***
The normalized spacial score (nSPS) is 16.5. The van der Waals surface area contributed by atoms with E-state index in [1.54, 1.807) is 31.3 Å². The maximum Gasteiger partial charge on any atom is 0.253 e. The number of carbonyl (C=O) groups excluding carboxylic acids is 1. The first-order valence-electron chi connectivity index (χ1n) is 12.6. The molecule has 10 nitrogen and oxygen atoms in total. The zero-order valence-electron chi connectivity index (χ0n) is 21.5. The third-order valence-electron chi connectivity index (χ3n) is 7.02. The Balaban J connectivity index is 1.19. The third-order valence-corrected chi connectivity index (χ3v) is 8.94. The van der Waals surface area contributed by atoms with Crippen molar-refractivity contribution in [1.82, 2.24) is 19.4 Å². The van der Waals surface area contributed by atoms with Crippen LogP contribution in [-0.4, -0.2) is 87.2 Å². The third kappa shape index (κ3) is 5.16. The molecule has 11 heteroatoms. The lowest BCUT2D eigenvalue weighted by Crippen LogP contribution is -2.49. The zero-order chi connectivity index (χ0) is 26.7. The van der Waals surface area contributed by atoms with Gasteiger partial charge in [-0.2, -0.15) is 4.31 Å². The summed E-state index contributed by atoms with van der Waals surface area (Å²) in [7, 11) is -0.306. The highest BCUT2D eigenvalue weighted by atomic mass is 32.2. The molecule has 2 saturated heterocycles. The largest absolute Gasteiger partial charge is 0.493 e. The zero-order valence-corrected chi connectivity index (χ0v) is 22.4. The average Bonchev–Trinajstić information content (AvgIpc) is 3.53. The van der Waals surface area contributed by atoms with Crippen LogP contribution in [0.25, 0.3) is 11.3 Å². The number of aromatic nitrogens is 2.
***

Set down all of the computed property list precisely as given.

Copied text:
The normalized spacial score (nSPS) is 16.5. The van der Waals surface area contributed by atoms with E-state index in [1.54, 1.807) is 31.3 Å². The maximum Gasteiger partial charge on any atom is 0.253 e. The number of carbonyl (C=O) groups excluding carboxylic acids is 1. The first-order valence-electron chi connectivity index (χ1n) is 12.6. The molecule has 10 nitrogen and oxygen atoms in total. The zero-order valence-electron chi connectivity index (χ0n) is 21.5. The third-order valence-electron chi connectivity index (χ3n) is 7.02. The Balaban J connectivity index is 1.19. The third-order valence-corrected chi connectivity index (χ3v) is 8.94. The van der Waals surface area contributed by atoms with Crippen molar-refractivity contribution in [1.82, 2.24) is 19.4 Å². The van der Waals surface area contributed by atoms with Crippen LogP contribution in [-0.4, -0.2) is 87.2 Å². The third kappa shape index (κ3) is 5.16. The molecule has 11 heteroatoms. The lowest BCUT2D eigenvalue weighted by Crippen LogP contribution is -2.49. The zero-order chi connectivity index (χ0) is 26.7. The van der Waals surface area contributed by atoms with Gasteiger partial charge in [-0.2, -0.15) is 4.31 Å². The summed E-state index contributed by atoms with van der Waals surface area (Å²) in [7, 11) is -0.306. The highest BCUT2D eigenvalue weighted by atomic mass is 32.2. The molecule has 2 saturated heterocycles. The largest absolute Gasteiger partial charge is 0.493 e. The zero-order valence-corrected chi connectivity index (χ0v) is 22.4. The average Bonchev–Trinajstić information content (AvgIpc) is 3.53. The van der Waals surface area contributed by atoms with Crippen LogP contribution in [0.25, 0.3) is 11.3 Å². The number of aromatic nitrogens is 2.